Working for free to become a marketing mogul

Danny Evans discusses how his passion for photography landed him the job of his dreams. Ethika/Courtesy

Malcolm McCassy, Ryan Sheckler and Travis Pastrana lead the 2000s culture of skater boys and MTV reality. By the year 2012 the street style underwear brand Ethika was launched. In 2009 Danny Evans, a marketing executive at Ethika, sniffed out an opportunity to help grow his photography portfolio. Little did he know that he would soon become a marketing mogul for one of the most sought-after underwear brands today.

Founded in San Clemente, California, making its first sale only 12 years ago. Highly crediting Evans’s favorite part of the job to the oversight of athletes and music artists.

“Getting to work with fun and creative people motivates me,” he says. “I’m attracted to people who think differently and creatively.”

Ethika spearheading social media advertising, Evans saw himself befriending his generation’s top artists and athletes. Seeing this new age of enterprising as an angle to get free advertisement from athletes and music artists by wearing Ethika underwear. Once a photography major, Evans then used his camera skills to get him in the door. 

“MySpace leading into the Facebook generation was huge because we were on the forefront of companies built off of social media, and the only way you can do this is through imagery,” he says. “That was our main marketing tool at the time, which was essentially free because I wasn’t getting paid to do it.”

Authenticity, trendsetting and having a good moral compass is the marketing secret formula to Ethikas success. Creating non-binary print designs inspired by major artists like Machine Gun Kelly on the cover of Rolling Stone Magazine, rapper Swae Lee, drummer Travis Barker and famous American skateboarder Ryan Sheckler. All working with Evans because they trust he will maintain their creative vision without a financial motive.

Evans credits this to something he calls being a good person in a shitty world.

“The music industry has become more of  ‘what can you do for me’ type of relationship,” he says. “The athletes and artists that I am doing deals with, trying to figure out important financial decisions in order for both parties to win. They trust I can achieve this from what they place on me way earlier in the relationship.” 

Evans keeps track of industries and how they are constantly changing, understanding how every company needs to keep people interested in their product. One thing society will always be highly influenced by is music and celebrities. This aspect solidifies Evans’ marketing strategy to Ethikas success.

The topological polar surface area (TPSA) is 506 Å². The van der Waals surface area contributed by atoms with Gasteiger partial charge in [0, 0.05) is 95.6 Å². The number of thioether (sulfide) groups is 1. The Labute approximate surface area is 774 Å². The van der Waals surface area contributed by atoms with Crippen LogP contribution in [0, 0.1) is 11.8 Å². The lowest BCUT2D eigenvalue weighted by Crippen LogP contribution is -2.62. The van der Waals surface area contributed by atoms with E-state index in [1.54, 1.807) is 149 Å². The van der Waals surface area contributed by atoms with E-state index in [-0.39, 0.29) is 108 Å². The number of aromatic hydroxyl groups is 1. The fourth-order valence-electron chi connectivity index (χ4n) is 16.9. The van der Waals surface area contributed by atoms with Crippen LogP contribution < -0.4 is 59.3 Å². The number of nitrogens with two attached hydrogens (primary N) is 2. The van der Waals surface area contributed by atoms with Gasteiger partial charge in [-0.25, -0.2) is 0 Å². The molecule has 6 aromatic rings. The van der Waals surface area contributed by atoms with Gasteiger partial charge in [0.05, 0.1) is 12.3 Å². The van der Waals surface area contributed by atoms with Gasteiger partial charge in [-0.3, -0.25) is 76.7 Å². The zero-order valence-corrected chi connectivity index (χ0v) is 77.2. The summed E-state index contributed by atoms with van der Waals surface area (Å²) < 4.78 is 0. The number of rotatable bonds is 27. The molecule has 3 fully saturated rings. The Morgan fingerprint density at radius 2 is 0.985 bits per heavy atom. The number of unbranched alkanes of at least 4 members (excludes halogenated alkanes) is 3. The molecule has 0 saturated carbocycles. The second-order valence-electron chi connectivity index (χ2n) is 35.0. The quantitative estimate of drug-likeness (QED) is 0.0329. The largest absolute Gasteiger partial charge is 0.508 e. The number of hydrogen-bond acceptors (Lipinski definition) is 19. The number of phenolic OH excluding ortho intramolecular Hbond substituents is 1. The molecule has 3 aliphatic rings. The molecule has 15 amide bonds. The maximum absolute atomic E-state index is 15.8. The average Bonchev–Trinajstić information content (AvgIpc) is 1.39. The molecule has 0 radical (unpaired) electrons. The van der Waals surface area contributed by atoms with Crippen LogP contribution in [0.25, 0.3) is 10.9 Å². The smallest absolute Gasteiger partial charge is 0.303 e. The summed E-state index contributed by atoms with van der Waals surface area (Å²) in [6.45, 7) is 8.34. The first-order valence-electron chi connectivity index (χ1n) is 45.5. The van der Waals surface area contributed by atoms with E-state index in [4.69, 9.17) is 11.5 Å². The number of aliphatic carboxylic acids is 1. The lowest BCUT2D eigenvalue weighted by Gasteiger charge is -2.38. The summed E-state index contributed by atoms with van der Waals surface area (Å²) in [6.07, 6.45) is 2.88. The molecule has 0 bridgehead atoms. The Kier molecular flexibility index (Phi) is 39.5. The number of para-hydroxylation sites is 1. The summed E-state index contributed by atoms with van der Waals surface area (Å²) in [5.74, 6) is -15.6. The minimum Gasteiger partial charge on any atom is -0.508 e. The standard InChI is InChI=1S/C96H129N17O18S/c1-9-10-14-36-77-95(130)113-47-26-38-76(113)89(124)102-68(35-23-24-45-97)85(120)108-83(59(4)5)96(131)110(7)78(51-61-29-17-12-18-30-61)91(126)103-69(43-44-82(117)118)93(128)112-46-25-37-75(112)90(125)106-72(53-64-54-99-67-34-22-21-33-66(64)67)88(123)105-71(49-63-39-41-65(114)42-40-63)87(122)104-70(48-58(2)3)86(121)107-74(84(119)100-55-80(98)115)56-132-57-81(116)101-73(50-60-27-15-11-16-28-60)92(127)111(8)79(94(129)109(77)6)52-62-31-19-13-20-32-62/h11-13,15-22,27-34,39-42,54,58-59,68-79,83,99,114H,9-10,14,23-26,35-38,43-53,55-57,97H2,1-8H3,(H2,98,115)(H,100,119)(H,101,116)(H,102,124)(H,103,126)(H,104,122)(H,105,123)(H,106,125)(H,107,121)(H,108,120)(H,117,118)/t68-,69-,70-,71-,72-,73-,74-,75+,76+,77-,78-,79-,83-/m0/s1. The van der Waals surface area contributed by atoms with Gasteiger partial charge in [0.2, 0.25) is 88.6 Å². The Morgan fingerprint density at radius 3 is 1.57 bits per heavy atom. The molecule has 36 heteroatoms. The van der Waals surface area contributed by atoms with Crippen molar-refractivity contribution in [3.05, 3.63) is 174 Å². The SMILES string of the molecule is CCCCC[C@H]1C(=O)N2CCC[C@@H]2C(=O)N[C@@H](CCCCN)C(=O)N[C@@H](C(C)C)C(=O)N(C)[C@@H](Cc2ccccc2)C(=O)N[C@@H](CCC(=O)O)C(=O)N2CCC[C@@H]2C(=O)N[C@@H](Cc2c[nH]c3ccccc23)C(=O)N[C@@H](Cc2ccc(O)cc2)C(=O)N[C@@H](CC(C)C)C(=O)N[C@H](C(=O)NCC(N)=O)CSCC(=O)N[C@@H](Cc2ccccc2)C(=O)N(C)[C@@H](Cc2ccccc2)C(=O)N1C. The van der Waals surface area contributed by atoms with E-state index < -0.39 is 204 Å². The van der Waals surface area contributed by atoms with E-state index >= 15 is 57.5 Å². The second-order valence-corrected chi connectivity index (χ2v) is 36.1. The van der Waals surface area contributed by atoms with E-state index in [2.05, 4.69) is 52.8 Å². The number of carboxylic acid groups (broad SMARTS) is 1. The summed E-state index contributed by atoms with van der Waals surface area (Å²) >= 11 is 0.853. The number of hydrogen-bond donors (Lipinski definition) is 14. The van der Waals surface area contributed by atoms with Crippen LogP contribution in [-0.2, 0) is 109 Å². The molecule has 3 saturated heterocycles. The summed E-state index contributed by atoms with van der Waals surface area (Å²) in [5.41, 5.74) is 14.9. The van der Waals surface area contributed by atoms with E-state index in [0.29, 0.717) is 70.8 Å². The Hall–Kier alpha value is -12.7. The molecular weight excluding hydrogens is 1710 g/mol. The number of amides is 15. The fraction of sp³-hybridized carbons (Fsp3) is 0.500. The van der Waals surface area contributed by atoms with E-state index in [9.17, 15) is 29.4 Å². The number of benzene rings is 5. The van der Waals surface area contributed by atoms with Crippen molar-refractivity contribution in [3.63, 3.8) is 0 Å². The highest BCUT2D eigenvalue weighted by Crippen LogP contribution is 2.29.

Working for Ethika since it was run out of McCassey’s garage, Evans obtained a large amount of grit to see success underway. After graduating college, his friends began to venture off and get decent-paying office jobs. All whilst he was still working for free out of McCassey’s garage knowing that it takes the long game to find financial success.

“Looking at your career from a long-term goal is hard but pays off in the end,” Evans says. “The first ten years of my career I could have been making more money doing a different job. If I was concerned about certain financial goals, I wouldn’t be where I am now.”

Continuing to steer Ethika off the beaten path with its multi-colored underwear designs to create their own music label for the artists they represent. 

Giving a piece of advice that is more of a curveball than anything coming from a young marketing executive. 

“I check the stock markets and global news every morning,” Evans says. “It serves as a talking point. Allowing you to be aware of what’s going on when you work in a field that revolves around communicating with a lot of different people internally and externally.” 

Evans had no idea his passion for photography would help Ethika go from selling underwear out of a garage for almost three years to having a brand selling out across the globe—urging the importance of college and how students should take insight from his mistakes. Noting that Generation Z is always looking for shortcuts to success and not looking at the long run. 

“I got into Ethika halfway through my college career,” Evans says. “I was in my 20s thinking I was living the dream. Looking back I should have paid more attention to my business accounting and finance classes. It would have helped expedite the learning curve as the company grew. So pay attention to your classes, you will actually need them.”